The following timeline on the D-Day invasion and Normandy Campaign represents a rough sketch of how the fighting progressed during the summer of 1944. More specific details can be found in many fine books on the subject.
August 1943: The plan to invade France is endorsed during the Quebec Conference attended by Prime Minister William Lyon Mackenzie King, Winston Churchill and Franklin Delano Roosevelt.
May 8, 1944: General Dwight D. Eisenhower settles on June 5, 1944, as the date of the cross-Channel Normandy invasion. It is also decided that in the event of bad weather, the invasion could be mounted on June 6 or 7.
May 26, 1944: Amid tight security and great secrecy, Canadian, British and American forces are concentrated on the south coast of England. The camps are sealed and no one can enter or leave without special authorization.
June 4, 1944: Thousands of military personnel begin to embark on ships, but the weather takes a nasty turn and the invasion is postponed.
June 5, 1944: The massive invasion force begins to cross the English Channel, heading for the Normandy coast.
June 6, 1944: Two years after the disastrous raid at Dieppe and four years after the evacuation at Dunkirk, the Allies are returning to France. In the very early hours, airborne divisions jump or glide down onto the flanks of the invasion areas to seize key bridges and road junctions. More than 7,000 vessels participate in the invasion fleet which is covered by aircraft from some 170 squadrons. The main invasion force lands on five sectors or beaches codenamed (from west to east) Utah, Omaha, Gold, Juno and Sword. It is a five-division front spread over 80 kilometres along the Normandy coast. By day’s end, the Allies land more than 130,000 men and almost 6,000 vehicles by sea. Another 23,400 are landed by air. Total casualties are about half of the 20,000 feared.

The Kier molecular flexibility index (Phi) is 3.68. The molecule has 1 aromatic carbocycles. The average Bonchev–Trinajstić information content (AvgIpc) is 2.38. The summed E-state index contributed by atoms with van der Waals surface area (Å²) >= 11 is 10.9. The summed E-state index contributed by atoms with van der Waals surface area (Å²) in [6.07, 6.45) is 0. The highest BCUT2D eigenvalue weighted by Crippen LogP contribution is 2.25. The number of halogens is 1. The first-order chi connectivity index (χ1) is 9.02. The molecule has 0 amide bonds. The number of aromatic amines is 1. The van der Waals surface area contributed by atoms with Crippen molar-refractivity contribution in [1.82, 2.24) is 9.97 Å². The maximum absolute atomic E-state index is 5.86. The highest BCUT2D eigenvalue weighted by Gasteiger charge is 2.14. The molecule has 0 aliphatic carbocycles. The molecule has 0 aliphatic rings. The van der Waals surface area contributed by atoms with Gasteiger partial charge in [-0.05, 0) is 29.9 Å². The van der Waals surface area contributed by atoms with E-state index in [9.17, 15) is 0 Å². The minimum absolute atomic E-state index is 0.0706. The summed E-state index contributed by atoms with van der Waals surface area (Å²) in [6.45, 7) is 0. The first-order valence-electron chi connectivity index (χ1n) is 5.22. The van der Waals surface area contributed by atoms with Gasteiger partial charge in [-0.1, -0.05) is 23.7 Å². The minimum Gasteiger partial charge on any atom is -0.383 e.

June 7, 1944: The 12th SS Panzer Division launches a major and bloody counterattack against the Canadians. German stability is restored temporarily.
June 17, 1944: Hitler makes a quick visit to France. Field marshals Erwin Rommel and Gerd von Rundstedt inform him that the Allies cannot be driven out of France. Their assessment of the situation is repeated on June 29.
June 19, 1944: Two massive and brilliantly designed artificial harbours—codenamed Mulberries—are nearing completion when a gale causes extensive damage. The one being built for the Americans at St. Laurent, Normandy, is abandoned, but the other one, built for the British and Canadians at Arromanches, survives. Once operational, it handles up to 11,000 tons of supplies a day. Built in sections at locations around the United Kingdom and then towed across the English Channel and sunk, the Mulberries mean the Allies don’t have to rely on existing port facilities in France. Thousands of men and more than 130 tugs are used during assembly.
June 30, 1944: American forces capture the Channel port of Cherbourg and the tip of the Cotentin peninsula.
July 7, 1944: Allied bombers cause extensive damage to the city of Caen. British and Canadian troops get into the streets. The Germans retreat from the northern part of the city and set up defensive positions across the Orne River. Caen is soon liberated.
July 18-20, 1944: Fierce German resistance stops Allied progress during the drive to the plain between the cities of Caen and Falaise further to the south.
July 23, 1944: First Canadian Army assumes control of the easternmost part of the Allied front.
July 30, 1944: American forces seize Avranches on the west coast of the Cotentin peninsula and, after withstanding a counterattack, capture a bridge at Pontaubault. The bridge helps pave the way to Brittany, southwards to the River Loire and eastwards to the River Seine.
Aug. 1, 1944: Patton’s Third U.S. Army enters the campaign on the westernmost part of the Allied front. With the exception of a narrow corridor near Avranches, the enemy is holding firm, but confidence is slipping among senior commanders in Normandy. Nevertheless, Hitler directs them to prepare a large-scale offensive to regain Avranches.
Aug. 8, 1944: South of Caen and on the heels of a heavy aerial bombardment, First Canadian Army mounts a massive and well-planned armoured attack and, in the process, moves closer to Falaise.
A plan is hatched by the Allies to form a pocket with the possibility of trapping 21 German divisions west of Falaise and Argentan.
Aug. 16, 1944: Canadians fight their way into Falaise. Soon, most of the German forces in Normandy (between 150,000 and 200,000 men) are trapped in a pocket. Thousands of Germans manage to escape as the opening in the pocket is closed even tighter. In a few days the gap will be firmly shut and the enemy will be either defeated or on the run.
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